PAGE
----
The speed at which energy security improves and system resilience increases is down to policy. The technology is proven, globally discerning investors are hungry for projects. Turning that into opportunity depends on policy to entice investment and concurrently tackle technical issues.
Introducing large volumes of solar and wind is a fundamental change for a conventional power system. It is manageable by taking a comprehensive long-term approach, sequencing solar and wind development with power-system upgrades.
Exploiting complementary output peaks of widely dispersed solar and wind is an effective way to smooth variation in output. Another option to maintain stability and maximize value is to reserve flexible and finite hydro and gas to supply electricity when solar and wind dips. Batteries, at substations and as consumer appliances, are also going to play a major role soaking up solar and wind electricity to later fill dips.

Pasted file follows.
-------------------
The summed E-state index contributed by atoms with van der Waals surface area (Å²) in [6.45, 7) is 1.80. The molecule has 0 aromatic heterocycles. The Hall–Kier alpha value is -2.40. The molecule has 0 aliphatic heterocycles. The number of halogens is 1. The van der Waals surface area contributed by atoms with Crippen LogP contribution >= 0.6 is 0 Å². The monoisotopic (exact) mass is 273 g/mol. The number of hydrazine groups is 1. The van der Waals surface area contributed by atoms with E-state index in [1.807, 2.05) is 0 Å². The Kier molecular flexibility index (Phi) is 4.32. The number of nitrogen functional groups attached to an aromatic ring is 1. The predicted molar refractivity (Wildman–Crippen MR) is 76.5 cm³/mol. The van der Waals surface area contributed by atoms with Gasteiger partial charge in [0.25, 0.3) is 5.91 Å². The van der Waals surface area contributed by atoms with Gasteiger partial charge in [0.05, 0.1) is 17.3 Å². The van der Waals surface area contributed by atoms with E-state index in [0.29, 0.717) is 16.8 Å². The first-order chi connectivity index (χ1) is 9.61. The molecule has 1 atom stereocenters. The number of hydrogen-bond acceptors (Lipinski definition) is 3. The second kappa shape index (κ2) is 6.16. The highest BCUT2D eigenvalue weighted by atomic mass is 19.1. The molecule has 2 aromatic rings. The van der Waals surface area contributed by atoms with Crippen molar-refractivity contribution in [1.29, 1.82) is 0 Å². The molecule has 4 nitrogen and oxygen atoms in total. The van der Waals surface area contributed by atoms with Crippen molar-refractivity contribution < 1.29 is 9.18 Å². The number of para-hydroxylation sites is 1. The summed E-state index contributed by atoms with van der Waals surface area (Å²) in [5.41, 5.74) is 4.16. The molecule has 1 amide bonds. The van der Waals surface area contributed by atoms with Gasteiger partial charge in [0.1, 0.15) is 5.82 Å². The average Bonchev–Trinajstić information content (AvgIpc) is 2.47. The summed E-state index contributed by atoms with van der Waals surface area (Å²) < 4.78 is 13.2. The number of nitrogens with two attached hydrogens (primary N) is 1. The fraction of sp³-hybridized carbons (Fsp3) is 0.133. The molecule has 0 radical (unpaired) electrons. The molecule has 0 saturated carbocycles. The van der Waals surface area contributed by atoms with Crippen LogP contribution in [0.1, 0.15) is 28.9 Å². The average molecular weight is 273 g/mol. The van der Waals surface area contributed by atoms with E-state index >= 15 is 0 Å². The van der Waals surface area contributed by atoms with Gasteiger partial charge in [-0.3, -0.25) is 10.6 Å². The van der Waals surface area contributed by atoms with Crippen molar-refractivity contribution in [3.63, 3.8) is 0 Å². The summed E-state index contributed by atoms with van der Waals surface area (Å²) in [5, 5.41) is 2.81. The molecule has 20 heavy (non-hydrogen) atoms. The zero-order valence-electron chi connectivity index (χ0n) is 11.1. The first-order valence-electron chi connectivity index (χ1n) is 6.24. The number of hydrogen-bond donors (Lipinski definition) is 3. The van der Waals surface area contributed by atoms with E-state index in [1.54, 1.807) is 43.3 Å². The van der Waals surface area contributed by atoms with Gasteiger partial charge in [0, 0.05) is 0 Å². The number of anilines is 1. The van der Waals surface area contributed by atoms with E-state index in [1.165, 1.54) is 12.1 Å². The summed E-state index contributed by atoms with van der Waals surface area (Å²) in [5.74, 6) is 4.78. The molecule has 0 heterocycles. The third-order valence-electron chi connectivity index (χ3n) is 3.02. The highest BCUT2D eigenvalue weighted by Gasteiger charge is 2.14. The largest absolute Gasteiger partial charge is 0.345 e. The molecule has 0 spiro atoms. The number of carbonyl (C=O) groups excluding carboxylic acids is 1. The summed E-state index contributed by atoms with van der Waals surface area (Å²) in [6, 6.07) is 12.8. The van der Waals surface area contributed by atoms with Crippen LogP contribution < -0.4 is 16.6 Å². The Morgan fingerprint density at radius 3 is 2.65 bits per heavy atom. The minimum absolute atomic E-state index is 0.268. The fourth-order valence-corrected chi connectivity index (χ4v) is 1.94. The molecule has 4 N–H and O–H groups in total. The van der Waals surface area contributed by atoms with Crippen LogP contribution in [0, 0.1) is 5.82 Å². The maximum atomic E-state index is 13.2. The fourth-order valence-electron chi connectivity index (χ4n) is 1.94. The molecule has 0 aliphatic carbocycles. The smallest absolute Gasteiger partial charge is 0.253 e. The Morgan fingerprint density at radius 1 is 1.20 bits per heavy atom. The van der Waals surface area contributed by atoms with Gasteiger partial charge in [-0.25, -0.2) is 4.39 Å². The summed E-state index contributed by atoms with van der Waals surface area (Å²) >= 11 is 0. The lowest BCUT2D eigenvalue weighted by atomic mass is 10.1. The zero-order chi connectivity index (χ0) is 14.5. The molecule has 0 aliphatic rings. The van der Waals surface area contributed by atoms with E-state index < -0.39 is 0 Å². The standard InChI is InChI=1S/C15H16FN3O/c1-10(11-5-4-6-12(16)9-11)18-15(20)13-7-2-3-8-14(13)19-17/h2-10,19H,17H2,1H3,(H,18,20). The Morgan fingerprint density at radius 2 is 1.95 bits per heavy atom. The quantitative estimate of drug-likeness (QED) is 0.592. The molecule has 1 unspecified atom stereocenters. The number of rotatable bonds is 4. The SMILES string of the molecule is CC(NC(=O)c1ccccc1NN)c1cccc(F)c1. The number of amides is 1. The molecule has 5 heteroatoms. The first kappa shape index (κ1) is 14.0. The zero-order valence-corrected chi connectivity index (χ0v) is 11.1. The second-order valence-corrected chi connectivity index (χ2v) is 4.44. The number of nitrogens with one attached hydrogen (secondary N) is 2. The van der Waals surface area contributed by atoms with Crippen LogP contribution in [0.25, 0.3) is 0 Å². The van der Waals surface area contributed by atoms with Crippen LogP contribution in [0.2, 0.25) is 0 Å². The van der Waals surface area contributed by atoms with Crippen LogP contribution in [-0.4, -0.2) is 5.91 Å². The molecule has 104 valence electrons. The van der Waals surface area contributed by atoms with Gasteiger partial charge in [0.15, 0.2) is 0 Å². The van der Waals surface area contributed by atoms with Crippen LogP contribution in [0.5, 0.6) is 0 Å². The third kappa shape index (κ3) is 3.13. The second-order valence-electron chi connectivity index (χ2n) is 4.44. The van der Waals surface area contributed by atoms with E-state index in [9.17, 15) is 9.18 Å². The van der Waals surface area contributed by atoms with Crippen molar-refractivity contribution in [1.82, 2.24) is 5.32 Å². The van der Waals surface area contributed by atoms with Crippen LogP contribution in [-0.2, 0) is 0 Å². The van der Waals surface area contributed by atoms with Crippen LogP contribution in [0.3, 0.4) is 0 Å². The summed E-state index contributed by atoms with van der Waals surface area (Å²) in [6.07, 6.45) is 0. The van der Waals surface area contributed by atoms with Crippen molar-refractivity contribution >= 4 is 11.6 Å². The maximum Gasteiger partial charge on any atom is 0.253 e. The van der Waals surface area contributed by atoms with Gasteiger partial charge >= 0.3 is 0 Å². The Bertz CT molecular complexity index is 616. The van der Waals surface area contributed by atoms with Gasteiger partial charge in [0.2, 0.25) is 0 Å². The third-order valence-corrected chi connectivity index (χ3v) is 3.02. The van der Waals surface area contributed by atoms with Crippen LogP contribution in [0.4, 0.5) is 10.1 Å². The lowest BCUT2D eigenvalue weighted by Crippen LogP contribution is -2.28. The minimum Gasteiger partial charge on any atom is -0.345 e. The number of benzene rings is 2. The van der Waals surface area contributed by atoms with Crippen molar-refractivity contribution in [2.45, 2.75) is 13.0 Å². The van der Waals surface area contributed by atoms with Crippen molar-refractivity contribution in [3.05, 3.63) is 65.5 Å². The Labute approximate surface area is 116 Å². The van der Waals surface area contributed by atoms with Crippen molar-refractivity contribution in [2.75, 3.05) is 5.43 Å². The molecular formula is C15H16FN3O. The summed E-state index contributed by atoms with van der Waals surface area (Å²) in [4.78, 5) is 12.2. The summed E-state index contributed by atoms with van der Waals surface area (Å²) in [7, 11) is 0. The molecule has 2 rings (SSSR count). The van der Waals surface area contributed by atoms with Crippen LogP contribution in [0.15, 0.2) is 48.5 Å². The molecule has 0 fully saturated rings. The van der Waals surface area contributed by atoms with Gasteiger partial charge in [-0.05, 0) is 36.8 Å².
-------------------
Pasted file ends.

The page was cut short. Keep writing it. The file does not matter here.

In short, a systematic approach to solar and wind increases the value of remaining gas supplies, enhances resilience and strengthens energy security through energy independence, a comfort to households and investors alike. Furthermore, ramping up solar and wind creates tens of thousands of jobs.
Taking a broader view, we can see that the solution to the electricity challenges facing Luzon no longer lies only beneath the sea but increasingly in the sky. Grasping the opportunity is a matter of taking a system view developing policy to leverage powerful trends in new technologies. The sooner that is done the sooner investment will flow and supply prospects strengthen to underpin future prosperity and well-being.
This article has been published on the website of Business World online first and republished on our website with permission.
David Fullbrook is Senior Consultant Strategy and Policy at DNV GL Energy’s Clean Technology Centre in Singapore.